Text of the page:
As the city of Humboldt continues to come to grips with the devastating bus crash that claimed 15 lives on Friday, support has been pouring in from the hockey community all over Canada, including two NHL coaches who once called the province of Saskatchewan home.
Calgary Flames coach Glen Gulutzan and Edmonton Oilers coach Todd McLellan were seen loading bags of gifts for the crash survivors into a van bound for the Saskatoon hospital where the Humbolt Broncos survivors were recovering on Sunday.
Fifteen people were killed and 14 others seriously injured when a semi-truck and the bus carrying the team collided near Tisdale at around 5 p.m. on Friday. RCMP said the cause of the crash is still unknown as of Saturday.
The victims include Broncos captain Logan Schatz along with nine other players, coaches Darcy Haugun and Mark Cross, the team’s statistician and radio play-by-play announcer and the driver of the bus.
Condolences and messages of support poured in since the crash on Friday night, including from NHL players and coaches.
Gulutzan, McLellan and Toronto Maple Leafs coach Mike Babcock all grew up in Saskatchewan and spoke on Saturday about their heartbreak for the communities.
“I said in Winnipeg that our season was painful and I would like to take that back,” Gulutzan said. “I’m from that area and I played in that league. I can’t imagine what moms and dads are going through and I saw a picture of the boys and… just young guys.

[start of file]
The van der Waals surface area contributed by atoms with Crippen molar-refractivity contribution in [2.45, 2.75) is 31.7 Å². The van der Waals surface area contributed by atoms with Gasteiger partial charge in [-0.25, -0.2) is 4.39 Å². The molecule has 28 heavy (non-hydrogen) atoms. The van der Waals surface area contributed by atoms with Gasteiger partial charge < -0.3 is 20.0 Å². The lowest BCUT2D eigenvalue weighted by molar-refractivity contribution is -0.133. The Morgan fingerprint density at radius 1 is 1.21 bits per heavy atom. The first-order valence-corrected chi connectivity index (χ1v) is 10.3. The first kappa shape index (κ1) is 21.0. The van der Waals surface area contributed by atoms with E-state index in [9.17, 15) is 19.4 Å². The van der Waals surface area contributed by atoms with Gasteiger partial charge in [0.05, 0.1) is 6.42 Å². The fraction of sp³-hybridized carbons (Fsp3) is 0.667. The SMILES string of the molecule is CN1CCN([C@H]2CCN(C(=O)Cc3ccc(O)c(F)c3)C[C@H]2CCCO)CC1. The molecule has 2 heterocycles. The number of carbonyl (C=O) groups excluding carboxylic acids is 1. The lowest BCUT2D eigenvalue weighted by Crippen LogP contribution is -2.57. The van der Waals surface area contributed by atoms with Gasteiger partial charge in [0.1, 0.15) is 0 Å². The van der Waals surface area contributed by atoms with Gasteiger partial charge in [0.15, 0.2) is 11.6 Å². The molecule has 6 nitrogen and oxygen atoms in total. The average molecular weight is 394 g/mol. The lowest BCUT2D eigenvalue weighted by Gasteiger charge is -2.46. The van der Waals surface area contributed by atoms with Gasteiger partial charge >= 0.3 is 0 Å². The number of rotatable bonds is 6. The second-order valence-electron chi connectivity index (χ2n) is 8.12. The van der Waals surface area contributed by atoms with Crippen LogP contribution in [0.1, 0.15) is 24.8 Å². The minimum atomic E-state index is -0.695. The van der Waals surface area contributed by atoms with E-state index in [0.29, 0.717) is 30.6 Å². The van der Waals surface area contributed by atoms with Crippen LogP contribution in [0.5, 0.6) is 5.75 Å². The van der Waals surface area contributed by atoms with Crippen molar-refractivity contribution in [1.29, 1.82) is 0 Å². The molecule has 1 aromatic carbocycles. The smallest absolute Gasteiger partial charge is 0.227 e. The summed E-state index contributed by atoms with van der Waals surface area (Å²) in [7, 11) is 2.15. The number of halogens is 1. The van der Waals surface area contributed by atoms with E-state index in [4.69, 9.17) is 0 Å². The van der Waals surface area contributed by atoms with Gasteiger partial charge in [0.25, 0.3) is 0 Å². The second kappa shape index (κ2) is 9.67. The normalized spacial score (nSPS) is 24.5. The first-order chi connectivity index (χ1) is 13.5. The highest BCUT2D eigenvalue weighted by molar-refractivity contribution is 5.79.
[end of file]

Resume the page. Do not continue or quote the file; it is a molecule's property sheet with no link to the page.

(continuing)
“I feel for the families, I feel for the moms and dads.”
The tragedy has also hit hard with McLellan, who said he both played and coached with junior teams in the Humboldt area.
“I can’t imagine what those families are feeling and what they’re going through right now. It just won’t be today,” he said. “It lasts a while. They need our support. They’re going to need it as soon as now. It’s going to have to last for a while.”
Former NHL player Sheldon Kennedy, along with two other former teammates who were involved in a 1986 bus crash that killed four Swift Current Broncos players, also paid a visit to the players on Sunday in the hope of lifting spirits and bringing wisdom on moving forward.
“We’re here to help,” he said. “We’re just here to do whatever we can and our plan is to try to visit some players and to just try to bring some hope to this whole thing.”
“We know the impact. The impact of this type of trauma is real and we know more now today than we did 30 years ago about PTSD and mental health that comes with these types of events.”
With files from Rebecca Joseph and Kevin Neilsen